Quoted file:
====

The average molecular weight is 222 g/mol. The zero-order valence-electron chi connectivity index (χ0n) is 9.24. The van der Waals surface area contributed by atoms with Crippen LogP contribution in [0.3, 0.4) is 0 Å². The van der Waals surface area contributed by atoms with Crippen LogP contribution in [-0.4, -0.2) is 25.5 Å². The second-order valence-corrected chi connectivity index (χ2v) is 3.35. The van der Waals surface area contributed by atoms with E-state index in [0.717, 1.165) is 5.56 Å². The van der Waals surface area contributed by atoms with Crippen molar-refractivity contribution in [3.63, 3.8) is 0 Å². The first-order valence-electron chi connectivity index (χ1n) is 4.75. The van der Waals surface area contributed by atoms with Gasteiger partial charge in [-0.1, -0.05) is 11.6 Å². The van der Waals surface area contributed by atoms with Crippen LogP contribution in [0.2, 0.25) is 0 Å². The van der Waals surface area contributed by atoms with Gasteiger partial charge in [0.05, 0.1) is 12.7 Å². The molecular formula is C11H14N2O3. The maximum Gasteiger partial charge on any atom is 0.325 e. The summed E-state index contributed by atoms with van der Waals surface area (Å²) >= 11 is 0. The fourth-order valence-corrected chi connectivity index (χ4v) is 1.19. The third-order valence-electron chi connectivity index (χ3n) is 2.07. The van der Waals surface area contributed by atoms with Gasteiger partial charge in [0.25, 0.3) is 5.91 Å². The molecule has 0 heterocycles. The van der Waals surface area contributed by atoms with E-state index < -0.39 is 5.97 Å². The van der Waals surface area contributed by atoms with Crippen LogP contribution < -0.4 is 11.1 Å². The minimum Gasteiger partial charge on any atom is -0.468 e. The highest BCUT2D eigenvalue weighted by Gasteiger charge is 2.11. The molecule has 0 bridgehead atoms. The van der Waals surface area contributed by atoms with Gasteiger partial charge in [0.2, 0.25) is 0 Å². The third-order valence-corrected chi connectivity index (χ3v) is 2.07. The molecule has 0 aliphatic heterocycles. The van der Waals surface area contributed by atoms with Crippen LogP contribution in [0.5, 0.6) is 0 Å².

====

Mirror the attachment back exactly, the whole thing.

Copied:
The average molecular weight is 222 g/mol. The zero-order valence-electron chi connectivity index (χ0n) is 9.24. The van der Waals surface area contributed by atoms with Crippen LogP contribution in [0.3, 0.4) is 0 Å². The van der Waals surface area contributed by atoms with Crippen LogP contribution in [-0.4, -0.2) is 25.5 Å². The second-order valence-corrected chi connectivity index (χ2v) is 3.35. The van der Waals surface area contributed by atoms with E-state index in [0.717, 1.165) is 5.56 Å². The van der Waals surface area contributed by atoms with Crippen molar-refractivity contribution in [3.63, 3.8) is 0 Å². The first-order valence-electron chi connectivity index (χ1n) is 4.75. The van der Waals surface area contributed by atoms with Gasteiger partial charge in [-0.1, -0.05) is 11.6 Å². The van der Waals surface area contributed by atoms with Crippen LogP contribution in [0.2, 0.25) is 0 Å². The van der Waals surface area contributed by atoms with Gasteiger partial charge in [0.05, 0.1) is 12.7 Å². The molecular formula is C11H14N2O3. The maximum Gasteiger partial charge on any atom is 0.325 e. The summed E-state index contributed by atoms with van der Waals surface area (Å²) >= 11 is 0. The fourth-order valence-corrected chi connectivity index (χ4v) is 1.19. The third-order valence-electron chi connectivity index (χ3n) is 2.07. The van der Waals surface area contributed by atoms with Gasteiger partial charge in [0.25, 0.3) is 5.91 Å². The molecule has 0 heterocycles. The van der Waals surface area contributed by atoms with E-state index < -0.39 is 5.97 Å². The van der Waals surface area contributed by atoms with Crippen LogP contribution < -0.4 is 11.1 Å². The minimum Gasteiger partial charge on any atom is -0.468 e. The highest BCUT2D eigenvalue weighted by Gasteiger charge is 2.11. The molecule has 0 bridgehead atoms. The van der Waals surface area contributed by atoms with Gasteiger partial charge in [0.2, 0.25) is 0 Å². The third-order valence-corrected chi connectivity index (χ3v) is 2.07. The molecule has 0 aliphatic heterocycles. The van der Waals surface area contributed by atoms with Crippen LogP contribution in [0.5, 0.6) is 0 Å².